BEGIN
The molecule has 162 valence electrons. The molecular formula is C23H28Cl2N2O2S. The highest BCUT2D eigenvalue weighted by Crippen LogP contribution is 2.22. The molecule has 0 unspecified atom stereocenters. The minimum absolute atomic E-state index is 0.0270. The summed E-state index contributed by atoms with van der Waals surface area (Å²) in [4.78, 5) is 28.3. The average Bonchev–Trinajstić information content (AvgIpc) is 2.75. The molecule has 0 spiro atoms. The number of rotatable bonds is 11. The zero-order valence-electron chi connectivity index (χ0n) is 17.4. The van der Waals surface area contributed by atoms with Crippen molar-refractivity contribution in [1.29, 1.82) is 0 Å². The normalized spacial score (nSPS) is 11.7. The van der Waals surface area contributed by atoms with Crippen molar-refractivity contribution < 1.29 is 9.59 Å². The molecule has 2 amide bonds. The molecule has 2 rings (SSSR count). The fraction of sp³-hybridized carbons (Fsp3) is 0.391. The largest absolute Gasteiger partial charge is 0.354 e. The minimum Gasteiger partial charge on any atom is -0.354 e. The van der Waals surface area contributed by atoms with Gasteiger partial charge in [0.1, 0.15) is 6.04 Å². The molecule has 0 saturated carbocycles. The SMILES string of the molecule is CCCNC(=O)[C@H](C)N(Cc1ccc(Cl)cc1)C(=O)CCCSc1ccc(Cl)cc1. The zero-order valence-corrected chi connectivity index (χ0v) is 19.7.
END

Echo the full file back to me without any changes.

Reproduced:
The molecule has 162 valence electrons. The molecular formula is C23H28Cl2N2O2S. The highest BCUT2D eigenvalue weighted by Crippen LogP contribution is 2.22. The molecule has 0 unspecified atom stereocenters. The minimum absolute atomic E-state index is 0.0270. The summed E-state index contributed by atoms with van der Waals surface area (Å²) in [4.78, 5) is 28.3. The average Bonchev–Trinajstić information content (AvgIpc) is 2.75. The molecule has 0 spiro atoms. The number of rotatable bonds is 11. The zero-order valence-electron chi connectivity index (χ0n) is 17.4. The van der Waals surface area contributed by atoms with Crippen molar-refractivity contribution in [1.29, 1.82) is 0 Å². The normalized spacial score (nSPS) is 11.7. The van der Waals surface area contributed by atoms with Crippen molar-refractivity contribution < 1.29 is 9.59 Å². The molecule has 2 amide bonds. The molecule has 2 rings (SSSR count). The fraction of sp³-hybridized carbons (Fsp3) is 0.391. The largest absolute Gasteiger partial charge is 0.354 e. The minimum Gasteiger partial charge on any atom is -0.354 e. The van der Waals surface area contributed by atoms with Gasteiger partial charge in [0.1, 0.15) is 6.04 Å². The molecule has 0 saturated carbocycles. The SMILES string of the molecule is CCCNC(=O)[C@H](C)N(Cc1ccc(Cl)cc1)C(=O)CCCSc1ccc(Cl)cc1. The zero-order valence-corrected chi connectivity index (χ0v) is 19.7.